Probationary Period: Management Process

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What You Should Do

During the probationary period the new employee needs as much support as possible. This is a very crucial time for you and the employee, so set aside plenty of time to:

  • Provide the employee with a clear job description.
  • Provide clear performance expectations and objectives so the employee understands what is expected of him/her and how he/she will be measured.
  • Acquaint the employee with office procedures and practices.
  • Schedule the employee for New Employee Orientation through the UC Learning Center.
  • Provide a good systematic departmental orientation for the new employee (see Chapter 5, New Employee Orientation).
  • Explain how and when the employee will be evaluated in writing.
  • Provide follow-up sessions as often as necessary so the employee can adjust to his/her new working environment.
  • Provide a desk manual (if available).
  • Tell the employee when his/her probationary period will be over and explain what it means to become a regular status employee.
  • Evaluate the employee's performance in accordance with applicable policies, procedures, and contracts.
  • Show a continuing interest in the new employee (it's not enough to explain terms and conditions of employment and leave the employee to make it from there alone).

Note: Employees in limited appointments should be evaluated beginning on day one of the limited appointment. Once an employee goes over 1,000 in a rolling 12-month period without a 120-day break in service and becomes a career employee, there may be only about two weeks remaining in the probationary period.

When to Evaluate

Probation is the most critical period to assess your employee. At the end of the probationary period, you should have complete confidence that your employee meets or exceeds performance objectives; to know that, you must evaluate him (see Chapter 7, Performance Management). Probationary employees should be evaluated in writing at least once during the probationary period, preferably at about the three-month point. Beyond that, you should provide an evaluation whenever you believe it is necessary, in order to help the employee pass the probation period.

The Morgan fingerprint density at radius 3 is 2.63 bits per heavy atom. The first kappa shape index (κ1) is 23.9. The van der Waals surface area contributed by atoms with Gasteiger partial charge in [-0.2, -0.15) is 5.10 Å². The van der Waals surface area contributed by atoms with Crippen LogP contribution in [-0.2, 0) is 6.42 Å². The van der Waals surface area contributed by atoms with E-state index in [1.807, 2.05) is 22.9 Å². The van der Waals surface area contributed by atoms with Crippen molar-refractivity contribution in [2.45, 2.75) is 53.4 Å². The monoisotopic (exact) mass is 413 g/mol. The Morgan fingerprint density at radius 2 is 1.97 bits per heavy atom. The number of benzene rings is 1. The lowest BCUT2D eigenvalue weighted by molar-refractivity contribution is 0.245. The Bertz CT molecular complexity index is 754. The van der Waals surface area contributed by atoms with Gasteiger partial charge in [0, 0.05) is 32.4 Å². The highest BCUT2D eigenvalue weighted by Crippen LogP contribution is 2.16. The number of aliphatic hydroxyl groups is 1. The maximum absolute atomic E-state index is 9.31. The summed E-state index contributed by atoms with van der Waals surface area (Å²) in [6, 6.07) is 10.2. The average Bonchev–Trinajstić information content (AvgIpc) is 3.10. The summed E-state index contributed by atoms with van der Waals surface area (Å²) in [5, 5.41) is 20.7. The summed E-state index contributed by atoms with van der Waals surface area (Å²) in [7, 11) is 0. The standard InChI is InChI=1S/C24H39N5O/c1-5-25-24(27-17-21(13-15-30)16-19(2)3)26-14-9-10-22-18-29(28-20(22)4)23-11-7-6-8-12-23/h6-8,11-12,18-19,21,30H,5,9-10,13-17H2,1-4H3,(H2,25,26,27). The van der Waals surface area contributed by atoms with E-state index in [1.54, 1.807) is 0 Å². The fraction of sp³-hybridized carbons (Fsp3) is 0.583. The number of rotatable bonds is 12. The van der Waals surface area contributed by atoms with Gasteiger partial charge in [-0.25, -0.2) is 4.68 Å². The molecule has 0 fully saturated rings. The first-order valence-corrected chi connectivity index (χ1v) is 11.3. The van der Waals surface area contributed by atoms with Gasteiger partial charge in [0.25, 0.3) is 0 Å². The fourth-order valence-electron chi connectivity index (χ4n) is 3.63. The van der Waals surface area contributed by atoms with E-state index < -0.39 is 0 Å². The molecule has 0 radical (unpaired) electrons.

Extending the Probationary Period

Under extraordinary circumstances, the employee's probationary period may be extended. Extensions can be the result of a change in responsibilities or supervision. Consult the appropriate contract or policy for implementation.

Release During the Probationary Period

Unsatisfactory performers and unsuitable employees should be released during the probationary period without delay. Delaying a release action does little to help the campus or the employee.

Questions to ask yourself before you release an employee during the probationary period

  • Has the employee received clear performance standards?
  • Has the employee had sufficient time to understand the job duties and demonstrate his/her performance level?
  • Has the less-than-satisfactory progress been discussed with the employee? Has it been documented in a performance appraisal?
  • Has the employee had sufficient time to correct the deficiency? In the case of poor work habits, did the employee know that the behavior was totally unsatisfactory?

Final Steps

Now that you have determined that the employee should be released you should:

Ensure that the employee's final pay check is given to the employee upon release - see Payroll Separation Check Procedures.